David Starr vs. Tiger Mask IV

Starr is aware of TM’s limitations so makes this a storyline match where he’s a dick.


That’s the route they go. It’s a pity as Starr has the better offence. They manage to work in a ref bump and I pretty much hate this match. TM gets two visual pins while Shay is lying in the corner. Starr then pulls TM’s mask off and pins him using the ropes. Holy shit, haha. That was a cornucopia of old school wrestling tropes. I kind of appreciate the love of the history of the biz but almost any match that has a ref bump in tends to grate me the wrong way.

Final Rating: **


Chris Ridgeway vs. KUSHIDA

2018 is turning into a banner year for Riddy.


Next in his progression is KUSHIDA, which should be a delight as they’re both cut from the same cloth. Both keen on the technical stuff. Both competent in shoot style. Both like a strike. However KUSHIDA has been here before. Over in the UK, thrown in with Zack Sabre Jr (another stand-out technician) and the result was underwhelming. Sadly the same is true again here. It’s very technically solid but that’s about it. It almost feels like they didn’t plan anything and just went out and wrestled, which is admirable certainly. The repeated attempted armbars, countered into attempted armbars is pretty awesome. Ridgeway acquits himself well against one of the best technicians in the business. The finish is a little tame. Ridgeway taking the Tajiri Buzzsaw Kick before being downed by Back to the Future. Good outing for Ridgeway.


Final Rating: ***1/2


YOH vs. Ryusuke Taguchi

I love Andy Boy’s queries here of Kevin Kelly. “Tell everyone at home who may not be familiar” = I’ve never seen this man wrestle in my life, help. Gooch does a lot of comedy here. First getting blown up running the ropes then rolling out of the ring repeatedly. He’s basically here to piss about, which I’m fine with. Taguchi not taking the match seriously allows YOH to work off his shtick and they can have a decent match without killing each other. Taguchi takes this so easily he doesn’t even get up on a random ten count. You can here the mental “huh” from everyone in the building.

Final Rating: *3/4


Flamita vs. Rich Swann

Swann is in the process of rebuilding his career after a dodgy WWE run. His issues outside of the ring almost causing an early retirement. Which would have been a shame as he is very talented.


I saw Swann during his last Rev Pro run back in 2014. He certainly looked like a talent there and he’s not lost anything during that ill-fated WWE run. Flamita tends to err on the side of caution when facing an opponent who can’t speak Spanish. He tends to resort to a lot of rest holds. Considering this is the final first round match you’d think they’d go all out but its not the main event so the action is tempered. The bursts of offence connected with rest holds to consider the next sequence.


When they are giving it welly the sequences are terrific and I wouldn’t begrudge anyone thinking this was the best match on the show. Swann survives a 450 Splash and later hits his own to advance. This was the flashiest of the first round matches, that’s for sure, but a lot of the early stuff was stop-start for no reason.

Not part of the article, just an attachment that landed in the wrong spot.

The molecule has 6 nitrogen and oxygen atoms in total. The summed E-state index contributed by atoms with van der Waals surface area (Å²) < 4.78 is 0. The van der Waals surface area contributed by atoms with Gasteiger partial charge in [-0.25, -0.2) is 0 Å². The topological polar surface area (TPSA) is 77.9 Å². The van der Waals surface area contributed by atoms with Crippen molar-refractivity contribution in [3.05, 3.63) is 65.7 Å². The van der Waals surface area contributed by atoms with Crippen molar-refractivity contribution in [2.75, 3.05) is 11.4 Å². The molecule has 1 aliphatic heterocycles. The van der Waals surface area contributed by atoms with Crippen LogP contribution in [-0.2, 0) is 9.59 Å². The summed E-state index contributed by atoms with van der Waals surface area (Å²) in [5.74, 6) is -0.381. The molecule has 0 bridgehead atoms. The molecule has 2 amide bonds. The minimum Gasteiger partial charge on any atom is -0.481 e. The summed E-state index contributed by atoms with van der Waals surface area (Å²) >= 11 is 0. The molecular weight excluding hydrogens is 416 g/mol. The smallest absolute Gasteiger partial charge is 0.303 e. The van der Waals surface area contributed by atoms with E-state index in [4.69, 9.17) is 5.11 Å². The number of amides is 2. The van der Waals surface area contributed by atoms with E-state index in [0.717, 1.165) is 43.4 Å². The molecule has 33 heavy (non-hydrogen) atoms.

Final Rating: ***1/2


Ringkampf vs. CCK (Chris Brookes & Jonathan Gresham)

When this match was booked I almost bought a ticket to this show because I was so excited by the prospect.


Both these teams are prime examples of how beautifully European wrestling can blend with American wrestling. WALTER’s power and presence may be unrivalled anywhere in wrestling but certainly in the UK scene. Brookes has gone up against him before in Rev Pro and came up short. You can see the intimidation factor as soon as WALTER is in there.

Gresham runs through an array of tactics to try and discombobulate WALTER but the most success he gets is with a punch to the cock and he certainly pays for that. The match slightly suffers from an unenthusiastic crowd, which has been an issue all night. Credit to all the wrestlers though. They set about their business and do some good stuff. There’s no weak link here. Gresham does a great job on the size difference stuff, especially with WALTER and Brookes subtle selling of fear is a highlight. Thatcher, as always, is a consummate pro, going where he needs to and being as intimidating as he needs to be. If there’s a wrestler in the business today who knows his role it’s Tim Thatcher.


I love that Gresham basically tells Brookes “I’ll handle WALTER”. Down the stretch they do a lot of innovative false finishes and my favourite is WALTER breaking up an Octopus Stretch by powerbombing Gresham onto it. Gresham shows some marvellous fire and anyone standing up to WALTER is impressive but the size difference makes it amplified here. Brookes capitalises on WALTER’s bemusement and Brookes gets the roll up with a handful of tights to get the upset win. Brookes may fancy his chances in a singles match in the future. Baby steps. This was the best thing on the show. Gresham was great, again.

Final Rating: ****



This was a very sluggish show and a tough watch. It took me four attempts to get through it. The tournament matches felt uninspired and while the contests should have been good (SHO/Allmark and KUSHIDA/Ridgeway especially) nothing really grabbed my attention. Some of it was downright mediocre and a lot of the Japanese guys barely turned up. Watch the main but nothing else is essential.